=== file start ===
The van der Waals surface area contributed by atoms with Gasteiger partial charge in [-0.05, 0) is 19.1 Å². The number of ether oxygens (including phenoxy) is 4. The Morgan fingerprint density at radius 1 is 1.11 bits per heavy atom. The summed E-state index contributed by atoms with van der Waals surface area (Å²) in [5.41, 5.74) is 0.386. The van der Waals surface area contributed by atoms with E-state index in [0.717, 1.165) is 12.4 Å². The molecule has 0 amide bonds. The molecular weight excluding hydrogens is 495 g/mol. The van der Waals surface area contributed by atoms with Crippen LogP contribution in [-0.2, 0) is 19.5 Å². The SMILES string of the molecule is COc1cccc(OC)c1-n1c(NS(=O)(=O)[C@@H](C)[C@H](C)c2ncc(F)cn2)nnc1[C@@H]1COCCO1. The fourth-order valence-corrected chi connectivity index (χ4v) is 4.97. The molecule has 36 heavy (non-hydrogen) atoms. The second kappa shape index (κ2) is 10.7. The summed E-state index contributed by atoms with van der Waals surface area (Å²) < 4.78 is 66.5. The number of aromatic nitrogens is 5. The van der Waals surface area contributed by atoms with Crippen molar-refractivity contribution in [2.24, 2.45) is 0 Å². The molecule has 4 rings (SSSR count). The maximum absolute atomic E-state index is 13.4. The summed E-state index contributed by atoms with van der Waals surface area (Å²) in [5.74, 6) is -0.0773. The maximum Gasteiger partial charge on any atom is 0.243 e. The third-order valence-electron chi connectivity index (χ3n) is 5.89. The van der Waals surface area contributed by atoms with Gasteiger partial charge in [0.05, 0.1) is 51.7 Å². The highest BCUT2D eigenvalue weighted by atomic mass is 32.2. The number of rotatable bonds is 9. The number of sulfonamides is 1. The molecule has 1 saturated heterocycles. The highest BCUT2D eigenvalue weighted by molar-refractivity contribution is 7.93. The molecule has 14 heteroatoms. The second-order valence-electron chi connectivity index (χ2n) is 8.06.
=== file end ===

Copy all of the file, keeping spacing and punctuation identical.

The van der Waals surface area contributed by atoms with Gasteiger partial charge in [-0.05, 0) is 19.1 Å². The number of ether oxygens (including phenoxy) is 4. The Morgan fingerprint density at radius 1 is 1.11 bits per heavy atom. The summed E-state index contributed by atoms with van der Waals surface area (Å²) in [5.41, 5.74) is 0.386. The van der Waals surface area contributed by atoms with E-state index in [0.717, 1.165) is 12.4 Å². The molecule has 0 amide bonds. The molecular weight excluding hydrogens is 495 g/mol. The van der Waals surface area contributed by atoms with Crippen LogP contribution in [-0.2, 0) is 19.5 Å². The SMILES string of the molecule is COc1cccc(OC)c1-n1c(NS(=O)(=O)[C@@H](C)[C@H](C)c2ncc(F)cn2)nnc1[C@@H]1COCCO1. The fourth-order valence-corrected chi connectivity index (χ4v) is 4.97. The molecule has 36 heavy (non-hydrogen) atoms. The second kappa shape index (κ2) is 10.7. The summed E-state index contributed by atoms with van der Waals surface area (Å²) < 4.78 is 66.5. The number of aromatic nitrogens is 5. The van der Waals surface area contributed by atoms with Crippen molar-refractivity contribution in [2.24, 2.45) is 0 Å². The molecule has 4 rings (SSSR count). The maximum absolute atomic E-state index is 13.4. The summed E-state index contributed by atoms with van der Waals surface area (Å²) in [5.74, 6) is -0.0773. The maximum Gasteiger partial charge on any atom is 0.243 e. The third-order valence-electron chi connectivity index (χ3n) is 5.89. The van der Waals surface area contributed by atoms with Gasteiger partial charge in [0.05, 0.1) is 51.7 Å². The highest BCUT2D eigenvalue weighted by atomic mass is 32.2. The number of rotatable bonds is 9. The number of sulfonamides is 1. The molecule has 1 saturated heterocycles. The highest BCUT2D eigenvalue weighted by molar-refractivity contribution is 7.93. The molecule has 14 heteroatoms. The second-order valence-electron chi connectivity index (χ2n) is 8.06.